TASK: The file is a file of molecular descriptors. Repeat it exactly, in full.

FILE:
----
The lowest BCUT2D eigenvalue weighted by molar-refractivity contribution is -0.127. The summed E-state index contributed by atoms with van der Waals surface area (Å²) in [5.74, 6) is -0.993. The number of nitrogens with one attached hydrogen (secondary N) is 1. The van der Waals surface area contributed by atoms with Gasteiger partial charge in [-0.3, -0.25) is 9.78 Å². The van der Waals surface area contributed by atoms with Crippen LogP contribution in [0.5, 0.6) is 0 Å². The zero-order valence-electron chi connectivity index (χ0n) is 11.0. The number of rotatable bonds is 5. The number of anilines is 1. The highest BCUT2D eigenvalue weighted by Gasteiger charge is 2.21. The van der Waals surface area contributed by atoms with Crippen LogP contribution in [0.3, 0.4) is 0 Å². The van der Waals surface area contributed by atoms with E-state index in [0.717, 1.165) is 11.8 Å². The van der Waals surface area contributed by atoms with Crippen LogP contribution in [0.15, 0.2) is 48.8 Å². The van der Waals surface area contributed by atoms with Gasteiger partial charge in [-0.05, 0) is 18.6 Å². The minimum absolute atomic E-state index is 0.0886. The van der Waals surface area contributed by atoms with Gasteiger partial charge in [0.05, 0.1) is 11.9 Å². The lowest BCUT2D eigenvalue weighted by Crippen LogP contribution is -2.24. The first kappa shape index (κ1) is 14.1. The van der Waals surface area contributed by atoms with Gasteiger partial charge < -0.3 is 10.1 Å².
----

The lowest BCUT2D eigenvalue weighted by molar-refractivity contribution is -0.127. The summed E-state index contributed by atoms with van der Waals surface area (Å²) in [5.74, 6) is -0.993. The number of nitrogens with one attached hydrogen (secondary N) is 1. The van der Waals surface area contributed by atoms with Gasteiger partial charge in [-0.3, -0.25) is 9.78 Å². The van der Waals surface area contributed by atoms with Crippen LogP contribution in [0.5, 0.6) is 0 Å². The zero-order valence-electron chi connectivity index (χ0n) is 11.0. The number of rotatable bonds is 5. The number of anilines is 1. The highest BCUT2D eigenvalue weighted by Gasteiger charge is 2.21. The van der Waals surface area contributed by atoms with Crippen LogP contribution in [0.3, 0.4) is 0 Å². The van der Waals surface area contributed by atoms with E-state index in [0.717, 1.165) is 11.8 Å². The van der Waals surface area contributed by atoms with Crippen LogP contribution in [0.15, 0.2) is 48.8 Å². The van der Waals surface area contributed by atoms with Gasteiger partial charge in [-0.05, 0) is 18.6 Å². The minimum absolute atomic E-state index is 0.0886. The van der Waals surface area contributed by atoms with Gasteiger partial charge in [0.05, 0.1) is 11.9 Å². The lowest BCUT2D eigenvalue weighted by Crippen LogP contribution is -2.24. The first kappa shape index (κ1) is 14.1. The van der Waals surface area contributed by atoms with Gasteiger partial charge < -0.3 is 10.1 Å².